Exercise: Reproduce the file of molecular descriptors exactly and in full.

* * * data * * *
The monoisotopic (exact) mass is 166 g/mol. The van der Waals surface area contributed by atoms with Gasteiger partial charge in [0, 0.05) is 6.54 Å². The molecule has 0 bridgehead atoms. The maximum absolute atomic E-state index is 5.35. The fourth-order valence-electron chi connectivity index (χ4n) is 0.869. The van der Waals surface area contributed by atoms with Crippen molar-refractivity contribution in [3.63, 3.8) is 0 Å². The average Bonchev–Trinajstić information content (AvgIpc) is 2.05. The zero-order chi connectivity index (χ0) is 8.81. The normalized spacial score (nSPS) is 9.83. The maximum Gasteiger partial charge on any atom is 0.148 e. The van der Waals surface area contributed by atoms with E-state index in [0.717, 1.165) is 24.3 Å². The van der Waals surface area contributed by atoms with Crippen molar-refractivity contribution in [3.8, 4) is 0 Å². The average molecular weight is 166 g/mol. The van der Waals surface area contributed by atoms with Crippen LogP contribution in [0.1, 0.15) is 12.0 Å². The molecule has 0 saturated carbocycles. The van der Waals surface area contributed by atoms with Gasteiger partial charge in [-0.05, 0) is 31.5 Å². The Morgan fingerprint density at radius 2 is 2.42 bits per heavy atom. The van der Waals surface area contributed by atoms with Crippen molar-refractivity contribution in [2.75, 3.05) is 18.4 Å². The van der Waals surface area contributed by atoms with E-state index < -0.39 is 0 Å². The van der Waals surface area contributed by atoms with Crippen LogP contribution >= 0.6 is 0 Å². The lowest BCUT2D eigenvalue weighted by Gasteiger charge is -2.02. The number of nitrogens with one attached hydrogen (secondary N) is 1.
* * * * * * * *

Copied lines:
The monoisotopic (exact) mass is 166 g/mol. The van der Waals surface area contributed by atoms with Gasteiger partial charge in [0, 0.05) is 6.54 Å². The molecule has 0 bridgehead atoms. The maximum absolute atomic E-state index is 5.35. The fourth-order valence-electron chi connectivity index (χ4n) is 0.869. The van der Waals surface area contributed by atoms with Crippen molar-refractivity contribution in [3.63, 3.8) is 0 Å². The average Bonchev–Trinajstić information content (AvgIpc) is 2.05. The zero-order chi connectivity index (χ0) is 8.81. The normalized spacial score (nSPS) is 9.83. The maximum Gasteiger partial charge on any atom is 0.148 e. The van der Waals surface area contributed by atoms with E-state index in [0.717, 1.165) is 24.3 Å². The van der Waals surface area contributed by atoms with Crippen molar-refractivity contribution in [3.8, 4) is 0 Å². The average molecular weight is 166 g/mol. The van der Waals surface area contributed by atoms with Crippen LogP contribution in [0.1, 0.15) is 12.0 Å². The molecule has 0 saturated carbocycles. The van der Waals surface area contributed by atoms with Gasteiger partial charge in [-0.05, 0) is 31.5 Å². The Morgan fingerprint density at radius 2 is 2.42 bits per heavy atom. The van der Waals surface area contributed by atoms with Crippen molar-refractivity contribution in [2.75, 3.05) is 18.4 Å². The van der Waals surface area contributed by atoms with E-state index < -0.39 is 0 Å². The van der Waals surface area contributed by atoms with Crippen LogP contribution >= 0.6 is 0 Å². The lowest BCUT2D eigenvalue weighted by Gasteiger charge is -2.02. The number of nitrogens with one attached hydrogen (secondary N) is 1.